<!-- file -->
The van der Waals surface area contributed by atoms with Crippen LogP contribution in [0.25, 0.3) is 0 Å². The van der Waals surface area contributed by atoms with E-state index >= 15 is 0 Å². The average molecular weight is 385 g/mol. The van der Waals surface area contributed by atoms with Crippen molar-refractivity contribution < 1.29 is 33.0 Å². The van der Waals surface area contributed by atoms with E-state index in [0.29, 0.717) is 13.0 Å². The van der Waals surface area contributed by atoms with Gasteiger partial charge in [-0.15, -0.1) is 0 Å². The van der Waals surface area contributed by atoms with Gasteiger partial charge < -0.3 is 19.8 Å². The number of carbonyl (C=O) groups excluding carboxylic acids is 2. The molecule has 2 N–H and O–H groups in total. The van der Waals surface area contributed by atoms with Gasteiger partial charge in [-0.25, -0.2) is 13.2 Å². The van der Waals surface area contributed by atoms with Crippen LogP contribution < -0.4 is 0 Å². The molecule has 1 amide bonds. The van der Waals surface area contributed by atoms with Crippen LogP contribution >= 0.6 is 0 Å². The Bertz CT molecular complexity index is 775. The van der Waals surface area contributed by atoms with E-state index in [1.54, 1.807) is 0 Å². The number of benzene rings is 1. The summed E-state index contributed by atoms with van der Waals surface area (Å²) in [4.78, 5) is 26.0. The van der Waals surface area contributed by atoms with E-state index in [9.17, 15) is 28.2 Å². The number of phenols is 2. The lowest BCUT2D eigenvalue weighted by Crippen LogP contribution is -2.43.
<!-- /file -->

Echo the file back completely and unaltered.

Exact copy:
The van der Waals surface area contributed by atoms with Crippen LogP contribution in [0.25, 0.3) is 0 Å². The van der Waals surface area contributed by atoms with E-state index >= 15 is 0 Å². The average molecular weight is 385 g/mol. The van der Waals surface area contributed by atoms with Crippen molar-refractivity contribution < 1.29 is 33.0 Å². The van der Waals surface area contributed by atoms with E-state index in [0.29, 0.717) is 13.0 Å². The van der Waals surface area contributed by atoms with Gasteiger partial charge in [-0.15, -0.1) is 0 Å². The van der Waals surface area contributed by atoms with Gasteiger partial charge < -0.3 is 19.8 Å². The number of carbonyl (C=O) groups excluding carboxylic acids is 2. The molecule has 2 N–H and O–H groups in total. The van der Waals surface area contributed by atoms with Gasteiger partial charge in [-0.25, -0.2) is 13.2 Å². The van der Waals surface area contributed by atoms with Crippen LogP contribution < -0.4 is 0 Å². The molecule has 1 amide bonds. The van der Waals surface area contributed by atoms with Crippen LogP contribution >= 0.6 is 0 Å². The Bertz CT molecular complexity index is 775. The van der Waals surface area contributed by atoms with E-state index in [1.54, 1.807) is 0 Å². The number of benzene rings is 1. The summed E-state index contributed by atoms with van der Waals surface area (Å²) in [4.78, 5) is 26.0. The van der Waals surface area contributed by atoms with E-state index in [9.17, 15) is 28.2 Å². The number of phenols is 2. The lowest BCUT2D eigenvalue weighted by Crippen LogP contribution is -2.43.